IRS Announces ABLE Account Final Regulations

IRS Announces ABLE Account Final Regulations

IRS Announces ABLE Account Final Regulations

Achieving a Better Life Experience (ABLE) accounts now have final regulations from the Internal Revenue Service. Published last Thursday, this is the latest in a series of recently published final regulations that address changes to programs and rules affected by the 2017 Tax Cuts and Jobs Act.

What is an Achieving a Better Life Experience (ABLE) Account?

ABLE accounts were created by the 2014 ABLE Act to provide tax-advantaged savings accounts for paying expenses related to a disability. The IRS says that distributions and earnings from ABLE accounts will not be taxed when used to pay for any of the following qualified disability expenses:  

  • Housing
  • Education
  • Transportation
  • Health
  • Prevention and wellness
  • Employment training and support
  • Assistive technology and personal support services
  • Other disability-related expenses

While using money from an ABLE account to pay certain expenses is tax-free, the IRS notes that “contributions are not deductible.”

What was included in the final regulations for ABLE accounts?

The ABLE Account final regulations address comments from proposed regulations and guidance for a number of issues:

  • Recordkeeping and reporting requirements
  • Gift and generation-skipping transfer tax consequences of contributions
  • Federal income, gift, and estate tax consequences of distributions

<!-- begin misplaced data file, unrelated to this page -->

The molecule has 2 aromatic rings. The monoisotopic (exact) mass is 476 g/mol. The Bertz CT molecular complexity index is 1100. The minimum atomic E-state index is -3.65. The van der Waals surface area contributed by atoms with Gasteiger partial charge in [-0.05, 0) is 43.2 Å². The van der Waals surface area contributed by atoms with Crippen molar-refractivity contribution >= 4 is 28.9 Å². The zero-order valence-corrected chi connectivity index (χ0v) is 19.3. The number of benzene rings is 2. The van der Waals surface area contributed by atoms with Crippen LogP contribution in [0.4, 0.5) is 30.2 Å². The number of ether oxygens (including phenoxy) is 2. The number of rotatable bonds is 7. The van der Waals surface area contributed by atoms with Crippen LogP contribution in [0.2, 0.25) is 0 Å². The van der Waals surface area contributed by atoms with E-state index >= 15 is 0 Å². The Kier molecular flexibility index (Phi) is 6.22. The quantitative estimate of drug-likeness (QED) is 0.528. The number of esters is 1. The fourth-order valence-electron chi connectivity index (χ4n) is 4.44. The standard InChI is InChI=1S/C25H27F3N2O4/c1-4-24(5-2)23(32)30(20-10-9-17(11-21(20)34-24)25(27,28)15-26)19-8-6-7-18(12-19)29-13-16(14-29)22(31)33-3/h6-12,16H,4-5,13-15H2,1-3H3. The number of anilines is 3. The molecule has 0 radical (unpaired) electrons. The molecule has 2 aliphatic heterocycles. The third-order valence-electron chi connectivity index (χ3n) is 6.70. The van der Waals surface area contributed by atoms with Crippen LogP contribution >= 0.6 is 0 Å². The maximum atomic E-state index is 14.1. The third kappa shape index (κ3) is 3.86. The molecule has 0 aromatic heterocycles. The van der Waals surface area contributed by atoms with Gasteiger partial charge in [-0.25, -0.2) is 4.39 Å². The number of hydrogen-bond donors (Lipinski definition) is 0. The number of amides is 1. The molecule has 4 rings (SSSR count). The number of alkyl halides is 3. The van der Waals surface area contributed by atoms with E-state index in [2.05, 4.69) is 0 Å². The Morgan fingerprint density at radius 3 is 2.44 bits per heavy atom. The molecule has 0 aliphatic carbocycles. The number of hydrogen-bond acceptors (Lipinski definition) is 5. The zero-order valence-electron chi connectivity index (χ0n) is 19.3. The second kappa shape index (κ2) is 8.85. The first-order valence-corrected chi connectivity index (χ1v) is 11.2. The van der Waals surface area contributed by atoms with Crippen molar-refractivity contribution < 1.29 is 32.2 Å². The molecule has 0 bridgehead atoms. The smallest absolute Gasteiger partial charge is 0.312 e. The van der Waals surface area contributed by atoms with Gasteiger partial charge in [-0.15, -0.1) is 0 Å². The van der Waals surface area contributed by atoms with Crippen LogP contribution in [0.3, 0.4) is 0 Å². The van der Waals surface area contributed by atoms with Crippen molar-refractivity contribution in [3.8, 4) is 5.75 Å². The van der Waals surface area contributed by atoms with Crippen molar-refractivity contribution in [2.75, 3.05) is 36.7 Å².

• Changing the designated beneficiary
  • Beneficiary eligibility for the saver’s credit
  • Rolling over funds from the designated beneficiary’s 529 qualified tuition program account

Check out the ABLE account final regulations for more information.  

Read more about ABLE accounts on

Read more about recently published final regulations:

: IR-2020-227

Story provided by

IRS Gives Details on Syndicated Conservation Easement Settlements

IRS Gives Details on Syndicated Conservation Easement Settlements

IRS Gives Details on Syndicated Conservation Easement Settlements

As we’ve mentioned before, the Internal Revenue Service has been fighting abusive tax shelters that use syndicated conservation easements as their main vehicle. More details have now been released on how their prosecution may unfold.

The IRS Chief Counsel has released Chief Counsel Notice 2021-001, also termed “CC Notice,” containing information on the Chief Counsel’s settlement initiative for certain pending Tax Court Cases.

The cases involve abusive syndicated conservation easement transactions laid out in IRS Notice 2017-10 (“SCE Transactions”). Previous details of the settlement initiative can be found in the IRS news release IR-2020-196.

“The IRS encourages investors to seek independent professional assistance with understanding the settlement terms and CC Notice, and to help them assess their hazards of litigation. Investors would be well advised to obtain counsel from competent, independent advisers not related to or recommended by the SCE transaction promoter,” the IRS writes.

The IRS assesses its effort to crack down on these abusive tax schemes as “very successful.”

The IRS isn’t convinced by the “different” defense.